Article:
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Saturday, January 9, 2016

Bailey - The Birthday Stick - Keeping the Public in Public Domain

The White Rabbit by John Tenniel
Let's hear it for Un-Birthdays with today's story!  If it should actually be your birthday, here's a story about measuring up to be the best you can be...sounds like all those New Year's Resolutions. 

I want to say more after the story (which isn't from Alice in Wonderland) about a great Alice in Wonderland site, because the concept of Un-birthdays originated in Lewis Carroll's wonderful nonsense.  It might be called "illogic", but there's always a ring of truth in his work and shouldn't be dismissed as just for children. 

Before today's story, at the risk of saying this twice like the White Rabbit, "I'm late! I'm late", that's what made me look for a birthday story.  Too often I'm late getting out birthday wishes.  It's especially bad, not just for me, but for most people when it comes close to those with end of the year birthdays around the holidays.  I posted earlier this week on Facebook an apology to friends with birthdays recently.  It's no excuse, but I said: You are probably used to it, since the holidays get everybody's attention, but I've a few other things happening, too, so I feel like I've been worse than usual at wishing you had a great birthday. Happy Un-Birthday!"

I've often posted stories by Carolyn Sherwin Bailey as she not only published a great deal, but her writing is fairly close to being tellable without a lot of changes.  She knew how to reach an audience and wrote a lot on seasonal and special times of the year.  In fact earlier I gave a birthday story by her, "The Princess Who Saw Herself", about a tomboy of a princess I called "not your typical fairy tale princess, but more of a terror of a princess."  Here's a prince receiving a birthday present that, like the fairy godmother's gift in "Sleeping Beauty", is not what was expected.  Since New Year's and Birthdays are milestones, they're a perfect time to see if we are measuring up to all we might be.  That's the theme behind today's story from Bailey.  She calls it a folk tale but doesn't give the source.  Maybe it is, but it's also very much from the fortunate Miss Bailey.




Photograph of Lenny
Lenny de Rooy, creator of Alice-in-Wonderland.net
So if today should actually be your birthday, consider this your special present.  For the rest of us, let's enjoy our Un-birthday!  If you're at all interested in Alice in Wonderland, I recommend Alice-in-Wonderland.net/ where you can find so much for lovers of the original story and more.  That "more" includes not only Alice in Wonderland, and the sequel of Through the Looking Glass, complete with a lost chapter, and even the original manuscript which started it all, but also The Nursery ‘Alice’, Alice’s Adventures in Wonderland retold for children ‘from nought to five’, but as they say on t.v. "infomercials", That's Not All!  Disney's movie script and illustrations are given along with all the wonderful illustrations by John Tenniel, complete with information about him and also Alice Liddell, Carroll's inspiration for the stories.  There are other things like quotes, links, and trivia, enough to satisfy serious researchers, but also resources to throw your own Mad Tea Party, even ideas for an Alice inspired Christmas tree, playing cards, a store to purchase Alice items, a forum, and the blog by Lenny de Rooy, the site creator.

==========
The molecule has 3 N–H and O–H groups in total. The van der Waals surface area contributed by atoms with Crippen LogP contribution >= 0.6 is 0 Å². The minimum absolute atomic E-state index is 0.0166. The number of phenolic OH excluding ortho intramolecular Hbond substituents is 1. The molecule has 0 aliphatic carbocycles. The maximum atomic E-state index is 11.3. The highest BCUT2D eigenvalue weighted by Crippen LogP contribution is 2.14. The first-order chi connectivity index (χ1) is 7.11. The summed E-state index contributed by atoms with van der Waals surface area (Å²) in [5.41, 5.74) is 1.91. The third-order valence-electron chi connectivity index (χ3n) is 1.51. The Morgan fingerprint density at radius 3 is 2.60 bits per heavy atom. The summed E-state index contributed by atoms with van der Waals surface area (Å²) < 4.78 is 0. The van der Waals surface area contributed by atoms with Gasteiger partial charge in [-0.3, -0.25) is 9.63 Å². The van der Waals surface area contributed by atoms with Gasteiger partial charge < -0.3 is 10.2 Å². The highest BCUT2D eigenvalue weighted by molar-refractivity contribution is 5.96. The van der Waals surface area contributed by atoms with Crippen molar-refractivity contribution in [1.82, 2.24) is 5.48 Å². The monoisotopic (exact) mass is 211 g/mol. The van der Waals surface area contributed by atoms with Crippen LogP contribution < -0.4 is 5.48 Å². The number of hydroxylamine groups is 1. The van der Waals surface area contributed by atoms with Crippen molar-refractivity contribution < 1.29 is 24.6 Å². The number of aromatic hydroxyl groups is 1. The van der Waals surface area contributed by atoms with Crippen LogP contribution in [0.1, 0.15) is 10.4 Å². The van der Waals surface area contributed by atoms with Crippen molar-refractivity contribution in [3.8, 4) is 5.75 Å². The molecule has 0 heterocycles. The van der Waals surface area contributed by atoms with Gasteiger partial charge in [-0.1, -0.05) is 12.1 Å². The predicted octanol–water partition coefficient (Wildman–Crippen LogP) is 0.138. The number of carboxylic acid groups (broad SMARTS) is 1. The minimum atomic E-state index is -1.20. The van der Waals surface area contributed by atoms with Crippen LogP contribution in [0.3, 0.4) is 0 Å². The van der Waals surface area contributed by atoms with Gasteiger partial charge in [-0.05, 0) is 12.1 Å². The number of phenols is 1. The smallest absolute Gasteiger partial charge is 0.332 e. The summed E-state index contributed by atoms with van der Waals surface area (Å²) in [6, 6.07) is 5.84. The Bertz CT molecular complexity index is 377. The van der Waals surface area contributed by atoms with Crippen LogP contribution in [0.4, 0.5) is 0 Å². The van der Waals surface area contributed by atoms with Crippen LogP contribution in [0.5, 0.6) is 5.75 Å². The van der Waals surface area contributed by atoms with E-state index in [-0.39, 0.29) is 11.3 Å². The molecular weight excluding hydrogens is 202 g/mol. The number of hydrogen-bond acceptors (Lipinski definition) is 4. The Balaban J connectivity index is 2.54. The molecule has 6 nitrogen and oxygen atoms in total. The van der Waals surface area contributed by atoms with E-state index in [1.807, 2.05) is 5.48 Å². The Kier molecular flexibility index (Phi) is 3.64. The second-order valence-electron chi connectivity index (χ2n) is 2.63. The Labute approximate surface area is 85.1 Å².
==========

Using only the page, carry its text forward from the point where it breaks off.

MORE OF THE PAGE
“But I don’t want to go among mad people,” Alice remarked.
“Oh, you can’t help that,” said the Cat: “we’re all mad here. I’m mad. You’re mad.”
“How do you know I’m mad?” said Alice.
“You must be,” said the Cat, “or you wouldn’t have come here.”
 

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Don't go away mad.  Come back next week to see what's here.

This is part of a series of postings of stories under the category, "Keeping the Public in Public Domain."  The idea behind Public Domain was to preserve our cultural heritage after the authors and their immediate heirs were compensated.  I feel strongly current copyright law delays this intent on works of the 20th century.  My own library of folklore includes so many books within the Public Domain I decided to share stories from them.  I hope you enjoy discovering new stories.  


At the same time, my own involvement in storytelling regularly creates projects requiring research as part of my sharing stories with an audience.  Whenever that research needs to be shown here, the publishing of Public Domain stories will not occur that week.  This is a return to my regular posting of a research project here.  (Don't worry, this isn't dry research, my research is always geared towards future storytelling to an audience.)  Response has convinced me that "Keeping the Public in Public Domain" should continue along with my other postings as often as I can manage it.  
 


There are many online resources for Public Domain stories, none for folklore is as ambitious as fellow storyteller, Yoel Perez's database, Yashpeh, the International Folktales Collection.  I recommended it earlier and want to continue to do so.  He has just loaded Stith Thompson's Motif Index into his server as a database so one can search the whole 6 volumes for whatever word or expression he likes by pressing one key. http://folkmasa.org/motiv/motif.htm

He also loaded to his server the doctorate thesis of Prof. Dov Noy (Neunan) "Motif-index of Talmudic-Midrahic literature" Indiana University, 1954, as a PDF file.
in the hope that some of you would make use of it.

You can see why that is a site I recommend to you.

Have fun discovering even more stories!
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